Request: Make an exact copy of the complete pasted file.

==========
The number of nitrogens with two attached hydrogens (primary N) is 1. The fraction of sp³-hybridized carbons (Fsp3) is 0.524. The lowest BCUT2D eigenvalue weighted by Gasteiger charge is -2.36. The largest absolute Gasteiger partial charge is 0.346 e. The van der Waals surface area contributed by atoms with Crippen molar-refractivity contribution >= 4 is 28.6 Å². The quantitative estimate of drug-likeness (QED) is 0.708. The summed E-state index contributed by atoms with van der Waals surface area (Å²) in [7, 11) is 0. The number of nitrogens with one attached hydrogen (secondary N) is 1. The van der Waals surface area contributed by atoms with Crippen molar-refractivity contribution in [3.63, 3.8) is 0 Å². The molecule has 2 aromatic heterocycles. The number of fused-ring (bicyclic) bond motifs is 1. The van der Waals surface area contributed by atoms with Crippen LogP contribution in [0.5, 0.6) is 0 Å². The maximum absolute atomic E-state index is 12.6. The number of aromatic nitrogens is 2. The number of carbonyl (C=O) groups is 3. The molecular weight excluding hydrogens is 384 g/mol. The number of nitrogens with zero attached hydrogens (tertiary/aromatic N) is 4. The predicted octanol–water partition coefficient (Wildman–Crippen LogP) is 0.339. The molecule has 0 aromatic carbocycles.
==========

The number of nitrogens with two attached hydrogens (primary N) is 1. The fraction of sp³-hybridized carbons (Fsp3) is 0.524. The lowest BCUT2D eigenvalue weighted by Gasteiger charge is -2.36. The largest absolute Gasteiger partial charge is 0.346 e. The van der Waals surface area contributed by atoms with Crippen molar-refractivity contribution >= 4 is 28.6 Å². The quantitative estimate of drug-likeness (QED) is 0.708. The summed E-state index contributed by atoms with van der Waals surface area (Å²) in [7, 11) is 0. The number of nitrogens with one attached hydrogen (secondary N) is 1. The van der Waals surface area contributed by atoms with Crippen molar-refractivity contribution in [3.63, 3.8) is 0 Å². The molecule has 2 aromatic heterocycles. The number of fused-ring (bicyclic) bond motifs is 1. The van der Waals surface area contributed by atoms with Crippen LogP contribution in [0.5, 0.6) is 0 Å². The maximum absolute atomic E-state index is 12.6. The number of aromatic nitrogens is 2. The number of carbonyl (C=O) groups is 3. The molecular weight excluding hydrogens is 384 g/mol. The number of nitrogens with zero attached hydrogens (tertiary/aromatic N) is 4. The predicted octanol–water partition coefficient (Wildman–Crippen LogP) is 0.339. The molecule has 0 aromatic carbocycles.